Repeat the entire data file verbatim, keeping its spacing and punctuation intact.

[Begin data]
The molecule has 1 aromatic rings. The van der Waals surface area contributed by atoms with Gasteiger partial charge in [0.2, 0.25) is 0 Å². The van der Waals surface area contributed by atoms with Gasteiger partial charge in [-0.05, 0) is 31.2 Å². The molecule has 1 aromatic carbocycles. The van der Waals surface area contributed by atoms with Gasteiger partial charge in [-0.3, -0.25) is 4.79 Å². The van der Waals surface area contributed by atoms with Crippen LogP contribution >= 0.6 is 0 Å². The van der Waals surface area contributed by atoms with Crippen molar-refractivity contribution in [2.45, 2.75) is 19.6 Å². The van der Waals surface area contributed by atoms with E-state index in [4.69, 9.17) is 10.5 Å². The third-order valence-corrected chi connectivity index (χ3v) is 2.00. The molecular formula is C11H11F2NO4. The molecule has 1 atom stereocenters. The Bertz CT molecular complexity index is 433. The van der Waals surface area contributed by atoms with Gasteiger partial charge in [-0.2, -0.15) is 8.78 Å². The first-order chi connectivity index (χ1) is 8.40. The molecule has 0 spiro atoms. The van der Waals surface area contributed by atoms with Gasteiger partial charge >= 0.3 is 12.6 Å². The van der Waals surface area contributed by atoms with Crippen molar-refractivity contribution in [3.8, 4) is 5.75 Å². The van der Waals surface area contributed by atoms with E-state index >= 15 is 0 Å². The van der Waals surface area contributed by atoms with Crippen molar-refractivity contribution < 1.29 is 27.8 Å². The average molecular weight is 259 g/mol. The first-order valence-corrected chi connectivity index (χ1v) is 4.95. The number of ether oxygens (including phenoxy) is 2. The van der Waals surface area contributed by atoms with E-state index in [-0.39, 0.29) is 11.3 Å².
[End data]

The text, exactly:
The molecule has 1 aromatic rings. The van der Waals surface area contributed by atoms with Gasteiger partial charge in [0.2, 0.25) is 0 Å². The van der Waals surface area contributed by atoms with Gasteiger partial charge in [-0.05, 0) is 31.2 Å². The molecule has 1 aromatic carbocycles. The van der Waals surface area contributed by atoms with Gasteiger partial charge in [-0.3, -0.25) is 4.79 Å². The van der Waals surface area contributed by atoms with Crippen LogP contribution >= 0.6 is 0 Å². The van der Waals surface area contributed by atoms with Crippen molar-refractivity contribution in [2.45, 2.75) is 19.6 Å². The van der Waals surface area contributed by atoms with E-state index in [4.69, 9.17) is 10.5 Å². The third-order valence-corrected chi connectivity index (χ3v) is 2.00. The molecular formula is C11H11F2NO4. The molecule has 1 atom stereocenters. The Bertz CT molecular complexity index is 433. The van der Waals surface area contributed by atoms with Gasteiger partial charge in [-0.2, -0.15) is 8.78 Å². The first-order chi connectivity index (χ1) is 8.40. The molecule has 0 spiro atoms. The van der Waals surface area contributed by atoms with Gasteiger partial charge >= 0.3 is 12.6 Å². The van der Waals surface area contributed by atoms with Crippen molar-refractivity contribution in [3.8, 4) is 5.75 Å². The van der Waals surface area contributed by atoms with E-state index >= 15 is 0 Å². The van der Waals surface area contributed by atoms with Crippen molar-refractivity contribution < 1.29 is 27.8 Å². The average molecular weight is 259 g/mol. The first-order valence-corrected chi connectivity index (χ1v) is 4.95. The number of ether oxygens (including phenoxy) is 2. The van der Waals surface area contributed by atoms with E-state index in [-0.39, 0.29) is 11.3 Å².